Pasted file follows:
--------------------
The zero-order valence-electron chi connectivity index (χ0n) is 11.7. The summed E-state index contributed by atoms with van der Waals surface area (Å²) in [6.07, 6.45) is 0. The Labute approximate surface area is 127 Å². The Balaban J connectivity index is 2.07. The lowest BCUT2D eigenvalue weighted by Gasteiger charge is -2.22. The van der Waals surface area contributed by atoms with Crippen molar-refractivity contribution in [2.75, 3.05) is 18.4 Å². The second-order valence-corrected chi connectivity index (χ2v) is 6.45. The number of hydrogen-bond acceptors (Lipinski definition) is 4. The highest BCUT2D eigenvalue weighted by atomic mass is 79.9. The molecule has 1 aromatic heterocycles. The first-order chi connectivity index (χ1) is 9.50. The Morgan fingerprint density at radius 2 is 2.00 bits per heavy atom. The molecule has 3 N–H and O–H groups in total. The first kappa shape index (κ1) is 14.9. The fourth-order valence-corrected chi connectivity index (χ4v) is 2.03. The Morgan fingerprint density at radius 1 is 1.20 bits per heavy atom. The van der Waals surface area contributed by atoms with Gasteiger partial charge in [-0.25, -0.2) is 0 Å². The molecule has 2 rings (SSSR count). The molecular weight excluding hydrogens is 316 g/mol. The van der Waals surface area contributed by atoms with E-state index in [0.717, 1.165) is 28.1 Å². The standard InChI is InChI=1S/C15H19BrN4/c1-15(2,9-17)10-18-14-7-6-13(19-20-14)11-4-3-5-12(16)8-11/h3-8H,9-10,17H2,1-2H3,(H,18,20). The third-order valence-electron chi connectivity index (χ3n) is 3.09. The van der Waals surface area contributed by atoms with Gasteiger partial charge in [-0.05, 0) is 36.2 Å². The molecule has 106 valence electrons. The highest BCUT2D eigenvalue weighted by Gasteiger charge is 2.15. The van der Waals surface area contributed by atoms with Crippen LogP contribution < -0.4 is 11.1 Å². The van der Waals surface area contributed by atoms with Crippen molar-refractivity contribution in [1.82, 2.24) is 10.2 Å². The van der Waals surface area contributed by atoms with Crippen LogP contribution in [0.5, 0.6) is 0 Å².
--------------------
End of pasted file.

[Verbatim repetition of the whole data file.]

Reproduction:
The zero-order valence-electron chi connectivity index (χ0n) is 11.7. The summed E-state index contributed by atoms with van der Waals surface area (Å²) in [6.07, 6.45) is 0. The Labute approximate surface area is 127 Å². The Balaban J connectivity index is 2.07. The lowest BCUT2D eigenvalue weighted by Gasteiger charge is -2.22. The van der Waals surface area contributed by atoms with Crippen molar-refractivity contribution in [2.75, 3.05) is 18.4 Å². The second-order valence-corrected chi connectivity index (χ2v) is 6.45. The number of hydrogen-bond acceptors (Lipinski definition) is 4. The highest BCUT2D eigenvalue weighted by atomic mass is 79.9. The molecule has 1 aromatic heterocycles. The first-order chi connectivity index (χ1) is 9.50. The Morgan fingerprint density at radius 2 is 2.00 bits per heavy atom. The molecule has 3 N–H and O–H groups in total. The first kappa shape index (κ1) is 14.9. The fourth-order valence-corrected chi connectivity index (χ4v) is 2.03. The Morgan fingerprint density at radius 1 is 1.20 bits per heavy atom. The van der Waals surface area contributed by atoms with Gasteiger partial charge in [-0.25, -0.2) is 0 Å². The molecule has 2 rings (SSSR count). The molecular weight excluding hydrogens is 316 g/mol. The van der Waals surface area contributed by atoms with E-state index in [0.717, 1.165) is 28.1 Å². The standard InChI is InChI=1S/C15H19BrN4/c1-15(2,9-17)10-18-14-7-6-13(19-20-14)11-4-3-5-12(16)8-11/h3-8H,9-10,17H2,1-2H3,(H,18,20). The third-order valence-electron chi connectivity index (χ3n) is 3.09. The van der Waals surface area contributed by atoms with Gasteiger partial charge in [-0.05, 0) is 36.2 Å². The molecule has 106 valence electrons. The highest BCUT2D eigenvalue weighted by Gasteiger charge is 2.15. The van der Waals surface area contributed by atoms with Crippen LogP contribution < -0.4 is 11.1 Å². The van der Waals surface area contributed by atoms with Crippen molar-refractivity contribution in [1.82, 2.24) is 10.2 Å². The van der Waals surface area contributed by atoms with Crippen LogP contribution in [0.5, 0.6) is 0 Å².